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The Sports Report: The highs and lows of Koy Collier

Two weeks after his father, Steve, was injured in an on-track accident in Topeka, Koy Collier went to Chicago and nearly doubled-up at the JEGS Route 66 NHRA Nationals.
06 Jun 2018
Kevin McKenna, NHRA National Dragster Senior Editor
The Sports Report

koy2.jpgTo suggest that the last three weeks have been some of the most stressful, and worrisome, but ultimately rewarding times of young Koy Collier’s life would be a huge understatement. Collier is a member of one of drag racing’s most successful families. Still a teenager, for at least another few months, Koy has won a pair of national events while his father, Steve, is a four-time winner in Super Comp and Super Gas. Uncle, Jack has also been known to turn on his share of win lights including a runner-up finish at the JEGS Cajun SPORTSnationals in Belle Rose in 2014.

Earlier this season, the Collier family experienced one of the greatest moments any racing family can have when Koy defeated Steve to win the Super Gas title at the NHRA SpringNationals in Houston. They became just the 13th father and son duo to race each other in the final of an NHRA national event. Two weeks ago, the Collier’s season turn a turn for the worse when Steve was injured in an on-track accident at the Menards NHRA Heartland Nationals presented by Minties in Topeka. During Monday’s rain-delayed final rounds, Koy watched in horror from the starting line while when Steve was involved in a rare blowover accident behind the wheel of the family’s injected nitro Top Alcohol Dragster. Steve suffered numerous injuries as a result of the crash and while he is expected to make a full recovery, he’ll likely be sidelined until the end of August, if not longer.

koy3.jpgWith his father convalescing at home, Koy and Jack headed to Chicago for the annual JEGS Route 66 NHRA Nationals and the accompanying JEGS Allstars race. Jack, the Division 4 representative in Super Gas, went to the final round before he lost a heartbreaking race against Division 7 ace Ken Mostowich but Koy rallied on Sunday to earn another win in Super Gas and a runner-up finish in Super Comp. The only thing that prevented a double-up was Koy’s -.009 red-light against two-time national champ Austin Williams.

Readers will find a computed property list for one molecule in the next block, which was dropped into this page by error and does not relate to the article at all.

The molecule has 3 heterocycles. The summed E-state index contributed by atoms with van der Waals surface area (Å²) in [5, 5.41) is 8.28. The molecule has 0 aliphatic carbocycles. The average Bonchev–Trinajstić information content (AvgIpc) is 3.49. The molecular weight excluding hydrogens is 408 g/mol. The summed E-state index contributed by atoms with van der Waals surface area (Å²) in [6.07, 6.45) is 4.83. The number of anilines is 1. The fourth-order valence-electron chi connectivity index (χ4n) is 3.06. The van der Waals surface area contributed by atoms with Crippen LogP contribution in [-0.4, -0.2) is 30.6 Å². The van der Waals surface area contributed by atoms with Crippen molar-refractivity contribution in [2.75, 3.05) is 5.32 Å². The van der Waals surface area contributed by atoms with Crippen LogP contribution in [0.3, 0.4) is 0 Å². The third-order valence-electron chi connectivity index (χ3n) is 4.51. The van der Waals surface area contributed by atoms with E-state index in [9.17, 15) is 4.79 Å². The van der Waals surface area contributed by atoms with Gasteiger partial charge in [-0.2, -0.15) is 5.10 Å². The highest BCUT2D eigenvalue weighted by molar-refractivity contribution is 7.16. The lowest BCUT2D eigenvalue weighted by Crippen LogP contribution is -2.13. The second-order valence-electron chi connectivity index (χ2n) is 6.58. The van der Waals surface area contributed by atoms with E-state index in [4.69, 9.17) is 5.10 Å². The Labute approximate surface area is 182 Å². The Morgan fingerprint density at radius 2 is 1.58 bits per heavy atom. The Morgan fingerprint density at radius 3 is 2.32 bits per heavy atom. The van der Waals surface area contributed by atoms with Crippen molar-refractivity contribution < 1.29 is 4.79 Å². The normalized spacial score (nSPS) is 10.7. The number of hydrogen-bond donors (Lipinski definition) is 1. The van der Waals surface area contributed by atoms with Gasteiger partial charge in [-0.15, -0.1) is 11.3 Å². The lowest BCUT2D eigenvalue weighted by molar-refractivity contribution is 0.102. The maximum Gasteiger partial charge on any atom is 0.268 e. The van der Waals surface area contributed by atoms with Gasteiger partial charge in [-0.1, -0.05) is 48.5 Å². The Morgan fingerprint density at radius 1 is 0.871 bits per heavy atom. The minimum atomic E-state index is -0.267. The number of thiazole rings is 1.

“This means a lot,” said Collier. “A lot has happened to our family over the past couple of months. It was a little tough to focus but you’ve got to keep your head in the game and stay in the rhythm. I just can’t ask for much better. I talked to my dad every day and he wishes he was here.  After what he’s been through, this [Wally trophy] means a lot to him.”

The best of the rest: Two weeks after he broke a three-year winless drought with a Super Stock victory in Topeka, Michael Mans returned to the winner’s circle after he drove Daryl Arrowsmith’s GTO to the Comp Eliminator title. Facing a field that included some of the best racers in the country, Mans made a clean sweep of the event after qualifying No. 1 and winning the event. His path to the final included wins against past national champions David Rampy and Craig Bourgeois. In the final, Mans grabbed nearly a tenth off the starting line against Greg Kamplain and held on for the holeshot win with a (-.514) 8.166 to Kamplain’s (-.540) 6.780.